Vail Valley school bond projects presented ‘opportunities for innovation’
Crews finished $160 million in voter-approved projects in under three years
- Initial projection: $144 million
- Adjustments: $16 million
- Adjusted budget: $160 million
- Cash spent so far: $158 million
- Money remaining: $1.1 million
- Remaining to pay: $848,462
- Total budget committed: $159 million
- Money not committed: $301,159.60
GYPSUM — When you finish $160 million worth of school construction projects in under three years, you’ll have what industry experts refer to as “opportunities for innovation.”
In other words, most stuff goes right, some stuff doesn’t and you figure it out.
The school board recently received one of its final reports on the voter-approved construction projects up and down the valley.
“Things have changed along the way,” said Sandy Mutchler, the chief operations officer for Eagle County Schools.
Making the most of the money
In November 2016, after Eagle County voters increased their own taxes to pay for the projects, school district officials thought the bonds they’d sell would raise $144 million. They waited a few days for a bump in the bond market and their patience paid $14 million in dividends. They raised almost $160 million.
“We were fortunate,” Mutchler said.
District officials decided to increase the building and remodel projects proportionally with the additional amount of money the bond sale raised.
“We knew we had the additional dollars. This was all done intentionally and spread out among all the projects with the same ratio in which the additional bond dollars would be spent,” Mutchler said.
The district pushed almost $160 million into the local economy in two and a half years.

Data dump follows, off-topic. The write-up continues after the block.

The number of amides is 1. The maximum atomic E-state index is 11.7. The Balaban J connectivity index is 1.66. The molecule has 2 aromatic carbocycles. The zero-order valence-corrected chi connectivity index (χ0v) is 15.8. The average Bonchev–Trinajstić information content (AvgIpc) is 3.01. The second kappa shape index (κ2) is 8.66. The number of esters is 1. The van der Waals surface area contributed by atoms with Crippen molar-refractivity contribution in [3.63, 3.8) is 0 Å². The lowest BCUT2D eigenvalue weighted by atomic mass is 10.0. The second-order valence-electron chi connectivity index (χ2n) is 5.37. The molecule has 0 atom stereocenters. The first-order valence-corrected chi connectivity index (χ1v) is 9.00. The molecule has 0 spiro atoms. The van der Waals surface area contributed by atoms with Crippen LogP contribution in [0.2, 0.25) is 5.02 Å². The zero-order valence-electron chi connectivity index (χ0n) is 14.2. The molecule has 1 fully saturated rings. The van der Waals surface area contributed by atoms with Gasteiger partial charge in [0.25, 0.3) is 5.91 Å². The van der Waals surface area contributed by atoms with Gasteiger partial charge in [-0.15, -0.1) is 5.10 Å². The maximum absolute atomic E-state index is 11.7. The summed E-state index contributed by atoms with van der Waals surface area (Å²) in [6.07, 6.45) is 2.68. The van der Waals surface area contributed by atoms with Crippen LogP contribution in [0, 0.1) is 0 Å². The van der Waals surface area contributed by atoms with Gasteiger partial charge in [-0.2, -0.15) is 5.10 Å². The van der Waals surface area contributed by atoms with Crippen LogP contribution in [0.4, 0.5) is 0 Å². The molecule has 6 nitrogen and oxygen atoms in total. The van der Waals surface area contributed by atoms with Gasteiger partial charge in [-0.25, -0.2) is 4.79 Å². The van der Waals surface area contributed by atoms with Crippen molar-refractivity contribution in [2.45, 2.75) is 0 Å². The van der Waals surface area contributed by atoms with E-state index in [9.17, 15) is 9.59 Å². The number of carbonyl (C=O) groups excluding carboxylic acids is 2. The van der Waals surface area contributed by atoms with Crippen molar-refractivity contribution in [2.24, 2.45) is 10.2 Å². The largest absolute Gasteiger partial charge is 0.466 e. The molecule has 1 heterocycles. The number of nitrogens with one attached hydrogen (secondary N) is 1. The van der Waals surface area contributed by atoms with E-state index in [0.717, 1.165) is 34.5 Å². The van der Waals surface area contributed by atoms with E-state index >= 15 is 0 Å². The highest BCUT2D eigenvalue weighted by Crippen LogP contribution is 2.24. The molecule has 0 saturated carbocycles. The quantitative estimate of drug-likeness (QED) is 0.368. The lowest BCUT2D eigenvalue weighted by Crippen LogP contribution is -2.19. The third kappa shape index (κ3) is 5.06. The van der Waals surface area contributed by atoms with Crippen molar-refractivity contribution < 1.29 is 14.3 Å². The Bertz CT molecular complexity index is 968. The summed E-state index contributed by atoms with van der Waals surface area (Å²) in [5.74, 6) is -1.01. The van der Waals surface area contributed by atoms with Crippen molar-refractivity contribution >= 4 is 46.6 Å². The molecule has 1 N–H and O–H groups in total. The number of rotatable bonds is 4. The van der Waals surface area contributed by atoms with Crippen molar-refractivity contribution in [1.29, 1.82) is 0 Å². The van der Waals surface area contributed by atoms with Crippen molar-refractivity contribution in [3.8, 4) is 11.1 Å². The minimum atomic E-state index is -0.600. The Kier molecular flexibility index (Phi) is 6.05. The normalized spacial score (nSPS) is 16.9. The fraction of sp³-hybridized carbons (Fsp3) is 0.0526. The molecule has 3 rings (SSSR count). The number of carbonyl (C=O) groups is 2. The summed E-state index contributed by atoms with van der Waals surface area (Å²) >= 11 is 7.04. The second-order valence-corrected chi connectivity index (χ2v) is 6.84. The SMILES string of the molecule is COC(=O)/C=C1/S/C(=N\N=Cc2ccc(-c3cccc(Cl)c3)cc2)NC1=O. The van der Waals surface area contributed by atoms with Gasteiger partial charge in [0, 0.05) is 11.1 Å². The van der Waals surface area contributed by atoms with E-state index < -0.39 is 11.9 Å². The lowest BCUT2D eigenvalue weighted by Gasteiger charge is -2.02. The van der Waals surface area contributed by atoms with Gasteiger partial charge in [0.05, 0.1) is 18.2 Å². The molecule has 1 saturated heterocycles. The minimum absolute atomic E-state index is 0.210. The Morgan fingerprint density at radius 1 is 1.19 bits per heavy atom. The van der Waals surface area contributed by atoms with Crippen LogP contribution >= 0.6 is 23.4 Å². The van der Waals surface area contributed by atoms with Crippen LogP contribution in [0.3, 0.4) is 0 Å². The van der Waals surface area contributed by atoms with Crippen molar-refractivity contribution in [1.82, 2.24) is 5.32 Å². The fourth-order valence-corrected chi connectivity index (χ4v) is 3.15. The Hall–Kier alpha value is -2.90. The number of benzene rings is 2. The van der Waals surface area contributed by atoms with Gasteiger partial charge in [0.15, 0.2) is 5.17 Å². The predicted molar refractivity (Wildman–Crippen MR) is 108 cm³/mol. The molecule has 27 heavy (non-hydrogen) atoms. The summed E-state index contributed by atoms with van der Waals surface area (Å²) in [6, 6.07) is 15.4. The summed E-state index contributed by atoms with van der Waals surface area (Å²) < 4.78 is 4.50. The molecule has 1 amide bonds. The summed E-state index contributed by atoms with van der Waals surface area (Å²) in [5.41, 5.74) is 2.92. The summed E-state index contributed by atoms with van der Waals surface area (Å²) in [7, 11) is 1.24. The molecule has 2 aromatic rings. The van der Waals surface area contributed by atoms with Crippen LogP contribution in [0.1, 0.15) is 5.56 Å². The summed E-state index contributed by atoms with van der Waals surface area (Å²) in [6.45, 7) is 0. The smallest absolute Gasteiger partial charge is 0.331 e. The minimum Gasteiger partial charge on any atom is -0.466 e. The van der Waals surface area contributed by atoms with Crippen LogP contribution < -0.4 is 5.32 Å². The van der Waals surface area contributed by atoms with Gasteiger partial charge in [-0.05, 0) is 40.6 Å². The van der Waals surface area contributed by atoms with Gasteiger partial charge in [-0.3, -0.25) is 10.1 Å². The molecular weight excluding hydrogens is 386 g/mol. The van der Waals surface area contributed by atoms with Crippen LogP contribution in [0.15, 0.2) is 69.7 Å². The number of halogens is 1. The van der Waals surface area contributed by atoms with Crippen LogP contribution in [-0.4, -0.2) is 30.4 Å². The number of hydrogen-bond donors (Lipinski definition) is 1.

“The initial estimates were conservative. As we realized additional money was coming, we intentionally increased the scope,” said Kate Cocchiarella, the school board president.
Sites, stones, and sawmills
Vail’s Red Sandstone Elementary School “was our most challenging site,” Mutchler said.
Lots of unknowns became known and had to be dealt with, Mutchler said.
The original $12.4 million project came in at $19.7 million. Construction crews contended with site improvements, roof issues, and a water line that became one of those opportunities for innovation.
Eagle Valley Middle School was initially budgeted at $25.8 million. It cost $26.9 million.
Eagle Valley High School was initially budgeted at $31 million. The district spent $33.3 million to expand medical training facilities, among other programs.
“We had a lot of great things happen at the high school,” Mutchler said.
Eagle Valley Elementary School cost $28.7 million, $4.5 million more than initially projected. Much of that was expanding the school’s preschool program, the parking lot and dirt work needed to deal with an abandoned sawmill that had burned down decades ago, and changed the ground under the school site.
Red rock wall
Eagle Valley Elementary School presented the most innovative opportunity. As the ribbon was cut to open the new school, Byron Haselden, the president of Haselden Construction, smiled like a proud coach as he wandered around the buildings with construction manager Dave Hanen, who lives about 500 feet from the school and had daughters in fifth and third grades.
Hanen and Jeff Chamberlin, with RLH Engineering, said one of the concrete forms in the elementary school did not perform as it was supposed to. They were faced with a pockmarked concrete wall that was, well … ugly.
They brainstormed all sorts of ideas when one of the crew members recalled the walls of Red Canyon near Wilmore Lake around Edwards, and how breathtaking they are.
So, they looked on Google Earth, and then some of their construction crew and a stonemason took a field trip up there.
They decided that, yes, they could replicate that. And that’s what they did.
The finishing touches are being applied to the $1.1 million Vail Ski and Snowboard Academy improvements. When that’s done, they’ll add some security measures and other details around the district to spend the remaining $301,000.
“It has been exciting to see what has been produced. We are so thankful to the voters for providing these spaces for our children,” Mutchler said.
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